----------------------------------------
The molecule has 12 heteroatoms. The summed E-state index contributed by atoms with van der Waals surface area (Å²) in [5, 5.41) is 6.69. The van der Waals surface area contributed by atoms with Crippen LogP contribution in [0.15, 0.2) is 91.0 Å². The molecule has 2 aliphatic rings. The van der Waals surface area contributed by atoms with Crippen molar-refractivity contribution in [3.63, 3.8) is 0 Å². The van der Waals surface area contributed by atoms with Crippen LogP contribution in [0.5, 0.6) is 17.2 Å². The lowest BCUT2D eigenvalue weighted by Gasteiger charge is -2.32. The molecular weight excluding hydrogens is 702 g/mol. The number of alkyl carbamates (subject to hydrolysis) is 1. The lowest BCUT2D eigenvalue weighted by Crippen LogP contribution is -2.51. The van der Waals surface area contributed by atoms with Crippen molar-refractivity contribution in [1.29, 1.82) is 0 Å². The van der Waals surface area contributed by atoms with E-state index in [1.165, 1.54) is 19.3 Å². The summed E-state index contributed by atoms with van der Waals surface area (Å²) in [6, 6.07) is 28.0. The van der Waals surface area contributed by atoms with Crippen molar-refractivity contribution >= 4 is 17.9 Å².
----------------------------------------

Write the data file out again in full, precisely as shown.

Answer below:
The molecule has 12 heteroatoms. The summed E-state index contributed by atoms with van der Waals surface area (Å²) in [5, 5.41) is 6.69. The van der Waals surface area contributed by atoms with Crippen LogP contribution in [0.15, 0.2) is 91.0 Å². The molecule has 2 aliphatic rings. The van der Waals surface area contributed by atoms with Crippen molar-refractivity contribution in [3.63, 3.8) is 0 Å². The van der Waals surface area contributed by atoms with Crippen LogP contribution in [0.5, 0.6) is 17.2 Å². The lowest BCUT2D eigenvalue weighted by Gasteiger charge is -2.32. The molecular weight excluding hydrogens is 702 g/mol. The number of alkyl carbamates (subject to hydrolysis) is 1. The lowest BCUT2D eigenvalue weighted by Crippen LogP contribution is -2.51. The van der Waals surface area contributed by atoms with Crippen molar-refractivity contribution in [1.29, 1.82) is 0 Å². The van der Waals surface area contributed by atoms with E-state index in [1.165, 1.54) is 19.3 Å². The summed E-state index contributed by atoms with van der Waals surface area (Å²) in [6, 6.07) is 28.0. The van der Waals surface area contributed by atoms with Crippen molar-refractivity contribution >= 4 is 17.9 Å².